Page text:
2. Byers maintains that the State used the intoxication charge as a “red flag” to the jury that he was drunk and therefore was “an unsavory character,” that the victim's parents now might question their decision “to invite this intoxicated man into their home,” and that Byers had “major psychological problems.”   He asserts that the injection of these issues was gratuitous because he was not charged with being drunk and intoxication was not a defense.   He argues that repeated mention of psychological problems and intoxication therefore amounted to “character assassination” by using these descriptions as a “status” stripping him of any credibility.   We do not agree.

 “What the law forbids is the introduction of evidence into a case, by way of argument, of facts not in the record and calculated to prejudice the accused.   While counsel should not be permitted in argument to state facts which are not in evidence, it is permissible to draw deductions from the evidence.”  (Citations and punctuation omitted.)  Hildebrand v. State, 209 Ga.App. 507, 509(3)(a), 433 S.E.2d 443 (1993).   It is well established that “[t]he proper range of comment by counsel is a matter within the discretion of the trial court.   This court will not disturb a court's ruling ․ in the absence of a manifest abuse of discretion.”  (Citations and punctuation omitted.)  Bowen v. State, 203 Ga.App. 371, 374(5), 417 S.E.2d 18 (1992).   Here, the record shows ample evidence from which an inference or deduction may be made that Byers was drunk on the afternoon in question.   The prosecutor's remarks during argument were therefore not improper.

 3. Byers also contends that the prosecutor improperly expressed personal opinions of his guilt in closing argument.   The prosecutor began his argument by informing the jury that he represented the interest of the state in “protecting children in this state from people like Mr. Byers.”   Byers asserts that in doing so, the prosecutor was guilty of “exploiting the influence of the prosecutor's office as the State's designated protector of small children” by “asserting his personal opinion” as to Byers's guilt. As the trial court pointed out, however, “the State has considerable latitude in making arguments to a jury that they are responsible for enforcing the law in order to protect the community.”   See, e.g., Hines v. State, 246 Ga.App. 835, 837(3), 541 S.E.2d 410 (2000) (“prosecutor generally may appeal to the jury to convict for the safety of the community”) (citations and footnotes omitted);  Tanner v. State, 230 Ga.App. 77, 78(3), 495 S.E.2d 315 (1998) (State “may entreat [jury] to consider the community's safety”) (citations omitted).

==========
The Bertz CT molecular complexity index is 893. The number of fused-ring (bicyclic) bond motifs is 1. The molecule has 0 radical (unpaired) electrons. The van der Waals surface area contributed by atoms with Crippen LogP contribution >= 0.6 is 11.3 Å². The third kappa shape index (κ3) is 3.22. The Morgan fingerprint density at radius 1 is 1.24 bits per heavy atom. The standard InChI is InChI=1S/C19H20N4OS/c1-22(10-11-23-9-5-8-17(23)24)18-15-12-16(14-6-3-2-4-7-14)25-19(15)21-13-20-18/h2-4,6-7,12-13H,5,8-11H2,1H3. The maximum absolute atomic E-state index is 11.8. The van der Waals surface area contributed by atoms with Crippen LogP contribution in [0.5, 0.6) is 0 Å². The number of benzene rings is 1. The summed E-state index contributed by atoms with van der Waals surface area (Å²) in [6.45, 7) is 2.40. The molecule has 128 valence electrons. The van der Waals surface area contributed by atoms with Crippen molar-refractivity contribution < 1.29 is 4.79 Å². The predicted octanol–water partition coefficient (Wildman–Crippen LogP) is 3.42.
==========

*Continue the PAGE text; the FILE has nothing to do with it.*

Byers argues that it was error for the prosecutor to state that he knew that Byers molested the victim.   But a prosecutor's use of phrases such as “we do know,” “I do believe,” and “I don't believe” during argument does not amount to an impermissible statement of personal opinion.   Even a statement in argument that “ ‘I am asking you to find him guilty because he's guilty.   He's honestly guilty’ ” was held not to be an impermissible expression of personal opinion.  Hildebrand, supra, 209 Ga.App. at 509(3)(b), 433 S.E.2d 443.

Considered in context, the most reasonable interpretation of these comments is that the prosecutor was asking jurors to draw inferences from evidence.   Inferences drawn from facts adduced at trial are acceptable argument, and the fact that the inferences may have been improperly couched in the framework of a personal opinion does not render them reversible error.

(Citation omitted.)  Carr v. State, 267 Ga. 547, 556(7)(b), 480 S.E.2d 583 (1997).

 Byers also complains of an illustrative analogy used by the prosecutor concerning a picture puzzle of a sailboat with some pieces missing.   But “the State may argue to the jury ․ with considerable latitude in imagery and illustration.”  (Citation and punctuation omitted.)  Hildebrand, supra, 209 Ga.App. at 510(3)(b), 433 S.E.2d 443.   We agree with the trial court that “figurative speech is a legitimate weapon in forensic warfare if there are facts admissible in evidence upon which it may be founded.”  (Citations omitted.)  Stancil v. State, 158 Ga.App. 147, 148(2), 279 S.E.2d 457 (1981).   The trial court correctly found that the State did not exceed the bounds of permissible argument.

4. Byers's contention that his trial counsel provided ineffective assistance because she failed to object to the State's closing argument is rendered moot by our conclusions in Divisions 2 and 3 that the State's argument was proper.

Judgment affirmed.

SMITH, Presiding Judge.

ELLINGTON and ADAMS, JJ., concur.